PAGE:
Pike eventually pushed Blackhawk out of Rock Island. As the Peace Markers closed in on each other, he made one desperate attack on Blackhawk. The Ambush card had an impact on American numbers, but in the end both forces annihilated each other and Prairie du Chien remained British.

The British had driven the American Peace marker into Marginal British Victory territory. Counting Ghent points moved the markers to Substantive British Victory, and neither of the last two card plays could change it.

It was an interesting game - the civilized tribes never went to war, but in the end the west played a decisive part. Now that I’m more familiar with the rules, my speed of play is generally faster, and I’ve been able to find most of what I need during play on the charts. So far the British have had a fairly easy time establishing their blockades, but this comes from playing solo and playing with some knowledge of what’s in the American hand. By that same token, the Hurricane card hasn’t come out at a time to play a decisive role. I found that I wasn’t looking at the frontier trails and river routes properly in my first couple of attempts to play (the routes around Detroit and to the south weren't clear to me at first), so I will try to handle that (and take advantage of the troops that the Americans can raise) in my next game. I have encountered no serious problems with the counters, maps, or charts.
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Steve Pultorak
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Hudson
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How do you play solo when the cards play such a big influence on game play?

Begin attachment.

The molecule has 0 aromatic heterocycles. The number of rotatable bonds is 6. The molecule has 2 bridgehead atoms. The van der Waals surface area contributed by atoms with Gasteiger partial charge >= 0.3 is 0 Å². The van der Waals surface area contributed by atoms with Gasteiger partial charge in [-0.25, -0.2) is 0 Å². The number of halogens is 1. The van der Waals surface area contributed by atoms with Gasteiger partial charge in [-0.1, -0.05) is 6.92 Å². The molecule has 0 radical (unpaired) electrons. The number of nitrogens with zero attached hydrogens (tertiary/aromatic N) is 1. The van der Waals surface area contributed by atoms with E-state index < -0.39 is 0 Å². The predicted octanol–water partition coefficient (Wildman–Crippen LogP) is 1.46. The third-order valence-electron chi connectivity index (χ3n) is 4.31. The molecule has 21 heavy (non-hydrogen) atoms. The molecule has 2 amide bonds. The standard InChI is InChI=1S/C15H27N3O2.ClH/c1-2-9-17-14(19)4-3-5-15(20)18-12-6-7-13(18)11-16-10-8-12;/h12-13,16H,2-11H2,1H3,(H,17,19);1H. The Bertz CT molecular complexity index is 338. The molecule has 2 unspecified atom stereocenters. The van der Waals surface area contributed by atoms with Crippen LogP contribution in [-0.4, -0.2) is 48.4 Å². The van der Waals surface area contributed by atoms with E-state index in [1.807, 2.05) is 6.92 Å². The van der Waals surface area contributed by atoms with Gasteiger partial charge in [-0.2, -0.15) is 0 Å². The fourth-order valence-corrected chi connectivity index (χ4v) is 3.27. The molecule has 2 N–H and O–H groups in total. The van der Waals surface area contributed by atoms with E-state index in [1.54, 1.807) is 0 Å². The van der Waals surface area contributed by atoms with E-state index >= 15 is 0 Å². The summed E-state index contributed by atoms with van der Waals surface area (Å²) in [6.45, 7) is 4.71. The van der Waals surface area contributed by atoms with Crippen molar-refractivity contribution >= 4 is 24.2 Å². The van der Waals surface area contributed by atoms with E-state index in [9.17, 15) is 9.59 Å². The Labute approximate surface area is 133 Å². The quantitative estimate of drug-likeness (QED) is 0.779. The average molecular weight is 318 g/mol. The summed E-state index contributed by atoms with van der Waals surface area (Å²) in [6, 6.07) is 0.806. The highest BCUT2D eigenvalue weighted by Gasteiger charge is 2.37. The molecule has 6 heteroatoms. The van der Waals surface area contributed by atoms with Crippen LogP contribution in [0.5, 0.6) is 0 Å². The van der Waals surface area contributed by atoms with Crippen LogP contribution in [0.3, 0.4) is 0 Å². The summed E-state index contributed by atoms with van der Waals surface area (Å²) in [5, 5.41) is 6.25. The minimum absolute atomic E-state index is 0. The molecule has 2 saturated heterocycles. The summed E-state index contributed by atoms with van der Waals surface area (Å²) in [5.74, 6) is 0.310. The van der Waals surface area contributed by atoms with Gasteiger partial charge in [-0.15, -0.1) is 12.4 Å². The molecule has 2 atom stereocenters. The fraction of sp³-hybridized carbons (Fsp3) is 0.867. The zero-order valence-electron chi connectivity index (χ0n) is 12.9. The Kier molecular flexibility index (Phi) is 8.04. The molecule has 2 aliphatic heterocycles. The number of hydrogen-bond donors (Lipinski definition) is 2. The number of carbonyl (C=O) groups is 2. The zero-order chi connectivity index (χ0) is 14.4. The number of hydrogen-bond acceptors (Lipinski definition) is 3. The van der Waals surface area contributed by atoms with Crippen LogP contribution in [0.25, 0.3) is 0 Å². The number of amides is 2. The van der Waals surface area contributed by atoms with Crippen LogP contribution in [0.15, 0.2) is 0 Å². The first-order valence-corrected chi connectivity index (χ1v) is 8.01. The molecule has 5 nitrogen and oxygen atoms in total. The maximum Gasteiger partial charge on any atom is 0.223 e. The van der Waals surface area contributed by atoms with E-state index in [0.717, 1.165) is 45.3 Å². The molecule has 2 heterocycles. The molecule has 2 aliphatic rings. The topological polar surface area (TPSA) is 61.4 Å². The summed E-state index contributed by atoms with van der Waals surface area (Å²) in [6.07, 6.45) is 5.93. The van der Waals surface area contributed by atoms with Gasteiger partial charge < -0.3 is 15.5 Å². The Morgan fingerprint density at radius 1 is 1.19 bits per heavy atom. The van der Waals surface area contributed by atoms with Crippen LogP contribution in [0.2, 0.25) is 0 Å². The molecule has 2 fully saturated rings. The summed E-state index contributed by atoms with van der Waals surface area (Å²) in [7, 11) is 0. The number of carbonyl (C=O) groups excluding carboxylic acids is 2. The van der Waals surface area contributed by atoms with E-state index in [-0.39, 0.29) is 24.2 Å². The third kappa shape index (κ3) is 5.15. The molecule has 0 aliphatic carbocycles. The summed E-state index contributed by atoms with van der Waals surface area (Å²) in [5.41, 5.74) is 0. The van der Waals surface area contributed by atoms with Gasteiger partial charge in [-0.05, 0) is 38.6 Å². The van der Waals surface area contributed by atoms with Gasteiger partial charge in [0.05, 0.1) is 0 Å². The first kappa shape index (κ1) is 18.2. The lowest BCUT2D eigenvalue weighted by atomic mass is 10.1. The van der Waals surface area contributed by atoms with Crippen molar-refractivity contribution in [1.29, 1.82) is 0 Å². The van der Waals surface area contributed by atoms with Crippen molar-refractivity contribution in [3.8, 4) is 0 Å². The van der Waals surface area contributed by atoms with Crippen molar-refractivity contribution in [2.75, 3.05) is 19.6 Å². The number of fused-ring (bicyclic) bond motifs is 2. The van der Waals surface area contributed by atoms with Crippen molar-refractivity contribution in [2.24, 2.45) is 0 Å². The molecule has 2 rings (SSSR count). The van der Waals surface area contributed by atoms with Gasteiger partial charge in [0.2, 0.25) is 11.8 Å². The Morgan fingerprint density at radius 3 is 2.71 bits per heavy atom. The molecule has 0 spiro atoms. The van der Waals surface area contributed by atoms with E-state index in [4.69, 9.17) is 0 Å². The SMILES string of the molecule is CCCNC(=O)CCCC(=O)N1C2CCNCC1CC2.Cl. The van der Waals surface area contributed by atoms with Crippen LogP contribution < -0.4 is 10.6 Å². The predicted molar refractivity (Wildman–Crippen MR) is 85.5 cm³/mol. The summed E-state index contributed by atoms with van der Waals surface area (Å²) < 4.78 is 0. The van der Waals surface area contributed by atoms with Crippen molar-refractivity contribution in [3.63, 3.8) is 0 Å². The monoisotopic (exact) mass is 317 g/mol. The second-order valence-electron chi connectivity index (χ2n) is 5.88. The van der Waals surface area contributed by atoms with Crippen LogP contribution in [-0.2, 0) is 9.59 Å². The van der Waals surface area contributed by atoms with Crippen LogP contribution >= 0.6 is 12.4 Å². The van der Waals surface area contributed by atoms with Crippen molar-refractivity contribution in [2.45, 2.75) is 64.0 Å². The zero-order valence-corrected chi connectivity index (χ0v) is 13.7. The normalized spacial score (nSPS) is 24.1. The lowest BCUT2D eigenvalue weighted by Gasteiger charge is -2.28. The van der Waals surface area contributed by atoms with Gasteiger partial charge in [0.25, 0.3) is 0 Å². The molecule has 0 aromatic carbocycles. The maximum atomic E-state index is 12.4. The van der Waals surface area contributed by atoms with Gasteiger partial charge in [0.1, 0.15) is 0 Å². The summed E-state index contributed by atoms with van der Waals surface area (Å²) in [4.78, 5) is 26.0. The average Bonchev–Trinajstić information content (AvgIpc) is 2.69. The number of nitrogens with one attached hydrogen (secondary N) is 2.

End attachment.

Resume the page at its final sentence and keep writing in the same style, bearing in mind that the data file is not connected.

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Paul Borchers
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Keller
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I don't find it any different from playing most other wargames solo. I generally have a goal or two for each side, and then try to play each turn as if I had no knowledge (or very limited knowledge) of what cards the other side has. I think it gives a plausible idea of how the game could play out.

It also depends, I think, on how you approach these games in general. I play for the "competitive historical experience" rather than winning in game terms. I like to have fun playing the games for what the games show, even if it means my troops are getting slaughtered because I'm not a good 19th Century general. That's probably more conducive to the "let's see what happens when one side does x" solo play.

Now, having said that, I have only a few plays of this game under my belt, and I'm sure I'll learn a lot more about strategy and opportunities that I've missed once I play against another opponent, and see replays written up about the game.